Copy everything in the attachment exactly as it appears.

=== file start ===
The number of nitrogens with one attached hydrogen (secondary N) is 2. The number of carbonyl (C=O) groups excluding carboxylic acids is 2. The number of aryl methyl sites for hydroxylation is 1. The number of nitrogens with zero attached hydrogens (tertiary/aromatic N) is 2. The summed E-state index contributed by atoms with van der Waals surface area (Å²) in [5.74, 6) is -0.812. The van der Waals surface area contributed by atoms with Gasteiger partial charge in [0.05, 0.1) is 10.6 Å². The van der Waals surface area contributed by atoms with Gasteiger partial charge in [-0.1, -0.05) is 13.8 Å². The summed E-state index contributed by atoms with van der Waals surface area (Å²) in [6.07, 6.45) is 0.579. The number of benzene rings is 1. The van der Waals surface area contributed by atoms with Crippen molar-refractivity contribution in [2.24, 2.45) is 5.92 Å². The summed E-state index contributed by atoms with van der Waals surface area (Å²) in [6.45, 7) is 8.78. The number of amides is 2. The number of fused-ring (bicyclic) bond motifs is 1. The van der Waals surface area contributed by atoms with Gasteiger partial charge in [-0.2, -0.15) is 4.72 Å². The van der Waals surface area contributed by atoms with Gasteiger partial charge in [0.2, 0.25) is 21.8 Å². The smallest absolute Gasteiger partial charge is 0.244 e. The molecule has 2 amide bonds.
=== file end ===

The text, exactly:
The number of nitrogens with one attached hydrogen (secondary N) is 2. The number of carbonyl (C=O) groups excluding carboxylic acids is 2. The number of aryl methyl sites for hydroxylation is 1. The number of nitrogens with zero attached hydrogens (tertiary/aromatic N) is 2. The summed E-state index contributed by atoms with van der Waals surface area (Å²) in [5.74, 6) is -0.812. The van der Waals surface area contributed by atoms with Gasteiger partial charge in [0.05, 0.1) is 10.6 Å². The van der Waals surface area contributed by atoms with Gasteiger partial charge in [-0.1, -0.05) is 13.8 Å². The summed E-state index contributed by atoms with van der Waals surface area (Å²) in [6.07, 6.45) is 0.579. The number of benzene rings is 1. The van der Waals surface area contributed by atoms with Crippen molar-refractivity contribution in [2.24, 2.45) is 5.92 Å². The summed E-state index contributed by atoms with van der Waals surface area (Å²) in [6.45, 7) is 8.78. The number of amides is 2. The number of fused-ring (bicyclic) bond motifs is 1. The van der Waals surface area contributed by atoms with Gasteiger partial charge in [-0.2, -0.15) is 4.72 Å². The van der Waals surface area contributed by atoms with Gasteiger partial charge in [0.2, 0.25) is 21.8 Å². The smallest absolute Gasteiger partial charge is 0.244 e. The molecule has 2 amide bonds.